Electron microscope and laser join forces in spectacular fashion

Understanding how materials absorb light on the nanometer scale is essential for applications in photonics and quantum optics. By superimposing a laser beam and an electron beam in an electron microscope with unprecedented precision, scientists have been able to study the absorption of glass and polystyrene microbeads with the utmost precision.

The optical properties of nanomaterials depend intimately on the details of their size and shape, and can vary on nanometric scales. This makes them difficult to study with conventional light microscopy. Using a scanning transmission electron microscope (STEM), atomic spatial resolutions can be achieved to image the structure of materials. Using electron energy loss spectroscopy (EELS), optical properties can be studied in parallel, with a spatial resolution of the order of tens of nanometers. However, EELS is limited to spectral resolutions ten to a thousand times too low for the study of photonic systems. Such spectral resolutions are easily obtained with lasers, but unfortunately with insufficient spatial resolution. A collaboration between the Laboratoire de Physique des Solides (LPS, CNRS / Université Paris-Saclay) and teams from Spain and Brazil has developed a light injection system in a STEM (Figure 1a), which it has adapted to a latest-generation monochromated electron microscope (CHROMATEM). The precision of this system makes it possible to optimize the injection of a laser into a STEM, and thus obtain spectral resolutions of a few hundred µeV. In this way, the technological limit predicted by the STEM-EELS system designers themselves (of the order of a few meV) has been largely exceeded.

Figure 1. (a). Schematic diagram of an energy gain experiment. A fast electron (here, 200 kV) is focused on a sample at the Re point (see insert). In parallel, a laser beam is also focused at the Rf point. In this experiment, the laser beam creates a gallery mode (WGM: Whispering gallery mode). As it de-energizes, it accelerates the electron. Electron energy is measured above the sample using a magnetic prism. (b) Comparison of an electron energy loss spectrum for a silica sphere. Each peak corresponds to the energy of a mode. We can see that gain spectroscopy (EEGS) is much better resolved than electron energy loss spectroscopy (EELS, see text), or cathodoluminescence spectroscopy (CL, consisting of the light emitted by a sample after electron irradiation). C. Gain spectrum for a polystyrene sphere. We can see that very fine, partially superimposed modes are resolved. The spectral range of the spectrum corresponds to the best reported spectral resolution in EELS (electron energy loss spectroscopy).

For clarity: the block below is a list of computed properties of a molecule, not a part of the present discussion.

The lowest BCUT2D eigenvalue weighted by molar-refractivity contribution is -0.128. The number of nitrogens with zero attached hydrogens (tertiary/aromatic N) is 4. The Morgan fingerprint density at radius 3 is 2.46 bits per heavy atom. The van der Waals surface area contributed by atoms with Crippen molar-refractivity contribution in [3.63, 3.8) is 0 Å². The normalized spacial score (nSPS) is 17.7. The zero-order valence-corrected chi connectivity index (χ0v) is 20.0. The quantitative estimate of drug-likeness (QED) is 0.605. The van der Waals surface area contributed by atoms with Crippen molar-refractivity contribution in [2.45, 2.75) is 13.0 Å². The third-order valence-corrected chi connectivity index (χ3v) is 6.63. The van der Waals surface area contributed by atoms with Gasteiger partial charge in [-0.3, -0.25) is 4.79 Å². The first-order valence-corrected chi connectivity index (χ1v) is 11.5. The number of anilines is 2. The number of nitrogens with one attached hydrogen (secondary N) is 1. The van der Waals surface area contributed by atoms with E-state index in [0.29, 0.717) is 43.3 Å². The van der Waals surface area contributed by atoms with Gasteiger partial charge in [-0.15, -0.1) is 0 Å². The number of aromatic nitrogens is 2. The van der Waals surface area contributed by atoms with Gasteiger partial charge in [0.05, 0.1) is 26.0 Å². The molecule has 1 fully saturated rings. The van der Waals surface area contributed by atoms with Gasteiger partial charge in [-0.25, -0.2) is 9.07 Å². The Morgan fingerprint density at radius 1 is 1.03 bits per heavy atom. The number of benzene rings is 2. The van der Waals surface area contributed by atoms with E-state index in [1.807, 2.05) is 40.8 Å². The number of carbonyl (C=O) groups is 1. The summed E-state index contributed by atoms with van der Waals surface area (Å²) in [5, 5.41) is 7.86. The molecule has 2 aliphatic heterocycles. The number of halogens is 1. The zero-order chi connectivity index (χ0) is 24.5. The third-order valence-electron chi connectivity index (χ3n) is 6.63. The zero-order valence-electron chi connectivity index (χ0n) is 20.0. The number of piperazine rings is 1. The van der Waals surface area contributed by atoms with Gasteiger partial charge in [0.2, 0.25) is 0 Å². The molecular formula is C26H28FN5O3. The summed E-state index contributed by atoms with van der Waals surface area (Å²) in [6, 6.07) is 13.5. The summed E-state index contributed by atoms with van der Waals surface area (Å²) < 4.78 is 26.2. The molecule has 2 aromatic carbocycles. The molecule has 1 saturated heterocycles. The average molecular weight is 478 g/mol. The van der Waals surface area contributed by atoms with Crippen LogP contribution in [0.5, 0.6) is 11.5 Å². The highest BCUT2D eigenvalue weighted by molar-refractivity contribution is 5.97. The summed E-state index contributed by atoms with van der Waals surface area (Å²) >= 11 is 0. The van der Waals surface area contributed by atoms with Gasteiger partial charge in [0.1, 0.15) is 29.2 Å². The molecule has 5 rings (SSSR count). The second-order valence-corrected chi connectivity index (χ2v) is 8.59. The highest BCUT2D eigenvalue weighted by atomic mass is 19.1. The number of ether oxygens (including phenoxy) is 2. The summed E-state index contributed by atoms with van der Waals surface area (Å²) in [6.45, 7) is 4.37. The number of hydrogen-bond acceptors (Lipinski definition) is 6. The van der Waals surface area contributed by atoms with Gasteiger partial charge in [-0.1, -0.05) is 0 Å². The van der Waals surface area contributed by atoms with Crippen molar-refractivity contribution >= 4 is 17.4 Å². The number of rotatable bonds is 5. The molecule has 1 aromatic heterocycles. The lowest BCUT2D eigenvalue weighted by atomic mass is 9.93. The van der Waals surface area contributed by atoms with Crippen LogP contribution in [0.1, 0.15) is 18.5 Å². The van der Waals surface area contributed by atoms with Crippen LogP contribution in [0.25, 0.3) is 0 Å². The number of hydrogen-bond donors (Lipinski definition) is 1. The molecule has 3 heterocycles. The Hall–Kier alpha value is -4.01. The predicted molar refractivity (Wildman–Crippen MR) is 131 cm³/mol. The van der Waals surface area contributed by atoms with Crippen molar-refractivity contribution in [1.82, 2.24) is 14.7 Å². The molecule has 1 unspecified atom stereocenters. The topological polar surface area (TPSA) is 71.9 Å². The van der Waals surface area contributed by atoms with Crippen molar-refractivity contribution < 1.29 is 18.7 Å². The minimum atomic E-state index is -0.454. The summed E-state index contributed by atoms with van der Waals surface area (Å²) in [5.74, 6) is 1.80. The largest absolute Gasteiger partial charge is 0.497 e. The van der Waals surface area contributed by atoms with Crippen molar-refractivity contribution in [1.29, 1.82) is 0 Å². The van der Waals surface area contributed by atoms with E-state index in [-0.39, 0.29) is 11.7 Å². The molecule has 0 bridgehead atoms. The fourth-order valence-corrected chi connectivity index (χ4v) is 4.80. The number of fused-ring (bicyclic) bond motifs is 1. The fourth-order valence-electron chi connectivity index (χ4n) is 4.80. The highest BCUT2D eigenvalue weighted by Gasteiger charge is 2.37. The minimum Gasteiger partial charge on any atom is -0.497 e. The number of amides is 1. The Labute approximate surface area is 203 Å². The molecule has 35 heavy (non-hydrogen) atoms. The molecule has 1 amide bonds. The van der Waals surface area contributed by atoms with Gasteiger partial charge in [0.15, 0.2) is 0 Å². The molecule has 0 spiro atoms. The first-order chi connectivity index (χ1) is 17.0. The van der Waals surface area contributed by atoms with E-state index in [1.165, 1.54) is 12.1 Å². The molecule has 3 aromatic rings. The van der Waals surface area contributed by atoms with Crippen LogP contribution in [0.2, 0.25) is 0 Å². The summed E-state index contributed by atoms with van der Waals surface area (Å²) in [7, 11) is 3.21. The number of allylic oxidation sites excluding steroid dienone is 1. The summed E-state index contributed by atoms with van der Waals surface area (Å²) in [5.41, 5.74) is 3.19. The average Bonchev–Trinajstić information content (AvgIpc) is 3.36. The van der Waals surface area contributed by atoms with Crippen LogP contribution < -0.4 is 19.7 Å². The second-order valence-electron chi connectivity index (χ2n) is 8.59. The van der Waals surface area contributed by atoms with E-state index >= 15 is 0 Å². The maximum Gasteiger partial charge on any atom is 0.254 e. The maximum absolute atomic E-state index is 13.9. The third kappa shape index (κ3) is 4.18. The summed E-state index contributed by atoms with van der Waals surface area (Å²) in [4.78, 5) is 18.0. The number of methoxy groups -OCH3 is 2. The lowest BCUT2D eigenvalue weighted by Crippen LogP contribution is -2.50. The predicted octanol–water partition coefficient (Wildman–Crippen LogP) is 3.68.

As an application, the scientists studied silica and polystyrene microbeads in sizes ranging from 1 to 8 µm. In these beads, light is captured by internal reflection (Figure 1a, insert), giving rise to circumferentially propagating modes known as whispering gallery modes. The modes thus formed have very long lifetimes, as they cannot escape the beads, and their width at half maximum is theoretically of the order of a few µeV (to be compared with the few meV accessible in EELS). Unfortunately, it is also correlatively very difficult to inject light into them. The very precise positioning (a few hundred nanometers in all three directions) of a high numerical aperture mirror has enabled the optimal injection of a laser beam into the spheres, creating an evanescent electric field on their surface. This accelerates a beam of fast electrons (about half the speed of light) positioned at the edge of the sphere. By varying the laser energy with a precision of around ten µeV, the modes could be excited. They were then accelerating a greater number of electrons the closer the laser energy was to that of the gallery modes (Figure 1b). The energy-gain spectrum thus formed already enables modes to be resolved with a resolution two orders of magnitude better than EELS resolutions at the accelerating voltage used, and one order of magnitude better than the best EELS resolution ever reported (Figure 1c).

This is particularly interesting for a variety of applications in the fields of quantum optics and photonics. In addition, this technique could open up to many other fields of investigation such as semiconductor physics, infrared spectroscopy or quantum optics, and will require new theoretical developments to understand all its aspects. This work is published in Nature Communications.

μeV electron spectromicroscopy using free-space light
Y. Auad, E. J. C. Dias, M. Tencé, J.-D. Blazit, X. Li, L. F. Zagonel, O. Stéphan, L. H. G. Tizei, F. Javier García de Abajo, M. Kociak
Nature Communications, 2023, 14, 4442
doi: 10.1038/s41467-023-39979-0
Disponible sur arXiv

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This news was highlighted at the CNRS Institut de Physique (in French)

Mathieu Kociak
Yves Auad